Point 1) Social Learning and Modeling

When a couple agrees to have children at the right moment, they need to provide a model for children’s gendered identities because children look up to their parents and observe their styles of behavior.  A girl would model their favorite singer’s attire because she looks up to her, admires her, and most importantly observing her.  The same concept applies in family.  Children are known to model their parents behaviors because they admire them, they are “family”, and there is a big spot in their hearts for them.  The social learning aspect of the text refers to the sexual division of household labor inside a marriage, couple, or relationship.  What type of duties do the men perform and what type of duties do the women perform?  It differs in my opinion depending upon the relationship.  I believe within a good healthy family, the men “bring home the bacon”, and the women CAN BRING HOME THE BACON ALSO.  I will get to this point shortly but yes, studies may show that in some or maybe even most families that the men typically to do the paid labor and work long hours while the women stay at home and care for the children and do housework.  In this type of marital situation, women are not seen as doing work, even though they’re the ones who do the communicating within family members and provide support for their children.  “Therefore, some of the possible inequality is not even counted” (Shelton and John 1996).  Children observe this within the family.  Now, back to my point that women can bring home the bacon just as much as men.  I researched statistics, and it shows that a recent survey in 2008 displayed that 42 percent of men (down from 74 percent in 1977) said that it’s better for everyone if the man earns the money and the woman takes care of the home and children.  This shows that men are starting to realize that women can provide just as much as men can for their families.  How do children model the behavior of a single parent if one has died or if they’re divorced?

Point 2) Gender/Sex Interaction:  Parents’ Influence

A parental influence on children is very critical.  Most parents want the children to be brought up in a way to display their appropriate gender style.  “Mothers and fathers alike have been found to habitually reward daughters for demonstrating interpersonal skills and politeness, and to reward sons for demonstrating physical or verbal aggression” (Leaper, Anderson and Sanders, 1998).  This excerpt from the text is an unconscious belief.  Other studies, ones in which I agree with, tends to reveal that gender teaching can actually be quite conscious.  A study in Maine claimed that young girls were encouraged by their parents boys’ interests.  Their parents wanted them to be very active in athletics.  The father was the parent that was more proactive for his daughter to be active in athletics.  I can relate well to this because my sister is very athletic, and she was pushed just as hard as I was in the sports she played as a young girl.  Now at the age of 20, she is one of the most fittest girls I know.  For boys, parents want their sons to be dominant and masculine so they consciously selected activities that would provide them with these qualities.  For example, painting a boy’s room blue instead of pink or yellow is a direct sign of masculinity.  Parents, particularly mothers, are sometimes worried about their son playing with dolls because they could possibly be afraid of them becoming homosexual.  In some instances, being homosexual can lead to cruel events such as teasing and bullying.  If a child is not willing to comply with the gendered and sexually oriented ways the parents prefer, what must a mother or a father in that situation do and which one should take the initiative?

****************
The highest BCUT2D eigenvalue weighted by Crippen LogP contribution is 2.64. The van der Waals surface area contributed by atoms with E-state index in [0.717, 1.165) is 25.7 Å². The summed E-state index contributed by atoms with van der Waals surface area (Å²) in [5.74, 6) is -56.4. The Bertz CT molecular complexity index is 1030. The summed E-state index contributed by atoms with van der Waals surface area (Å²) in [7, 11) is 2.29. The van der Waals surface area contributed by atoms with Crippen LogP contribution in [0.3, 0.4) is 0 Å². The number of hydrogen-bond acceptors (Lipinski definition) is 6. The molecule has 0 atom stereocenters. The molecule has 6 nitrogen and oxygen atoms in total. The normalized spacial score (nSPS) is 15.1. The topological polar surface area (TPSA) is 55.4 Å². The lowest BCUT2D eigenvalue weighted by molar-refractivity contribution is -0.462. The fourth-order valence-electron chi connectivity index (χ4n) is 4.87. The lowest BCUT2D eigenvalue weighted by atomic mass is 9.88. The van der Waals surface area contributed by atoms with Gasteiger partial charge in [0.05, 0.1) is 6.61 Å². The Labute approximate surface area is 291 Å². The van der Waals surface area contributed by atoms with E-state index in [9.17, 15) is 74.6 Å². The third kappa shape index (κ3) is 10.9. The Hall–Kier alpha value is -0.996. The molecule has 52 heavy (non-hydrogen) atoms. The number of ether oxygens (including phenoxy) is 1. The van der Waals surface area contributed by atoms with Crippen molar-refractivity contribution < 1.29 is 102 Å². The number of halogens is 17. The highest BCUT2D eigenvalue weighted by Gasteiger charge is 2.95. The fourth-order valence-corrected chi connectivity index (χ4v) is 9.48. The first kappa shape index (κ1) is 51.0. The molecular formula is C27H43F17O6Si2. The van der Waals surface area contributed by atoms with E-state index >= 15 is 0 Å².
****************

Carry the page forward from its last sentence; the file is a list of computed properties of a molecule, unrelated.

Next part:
Point 3) Gender/Sex Interaction:  Children’s Influence

In this section, children can also play a role in developing their gender.  The text provides an example of gendered interaction on sons’ and mothers’ communication.  I enormously agree with the claim made in the text by Morman and Floyd.  To restate, “Sons studies were more likely to be withdrawn in conversations with their mothers than were daughters, were more likely to interrupt their mothers, and accepted fewer directives from their mothers (Morman and Floyd, 2006).  Out of my teenage years, I still do the same thing.  I will still interrupt my mom whether she’d be on the phone or have a friend over at the house.  I respected my father a great deal because, in my early teen years, he was a very successful businessman.

When children become accustomed to what they like and what they like to have as items, they choose gender-specific items once they have been socialized to desire them.  The trend will be on going until they start a family of their own.  However, the trend was started by the parents.  For example, I was given a basketball hoop in my bedroom for my 5th birthday.  After that, I was given a hockey net, tennis racket, baseball glove and the list goes on.  When I was old enough, I knew what I wanted to have as items for my own, and subsequently, I was able to purchase those items for myself.  What type of behavior will occur if a child grows up playing with the wrong gender type items?  Will their gender automatically be in question?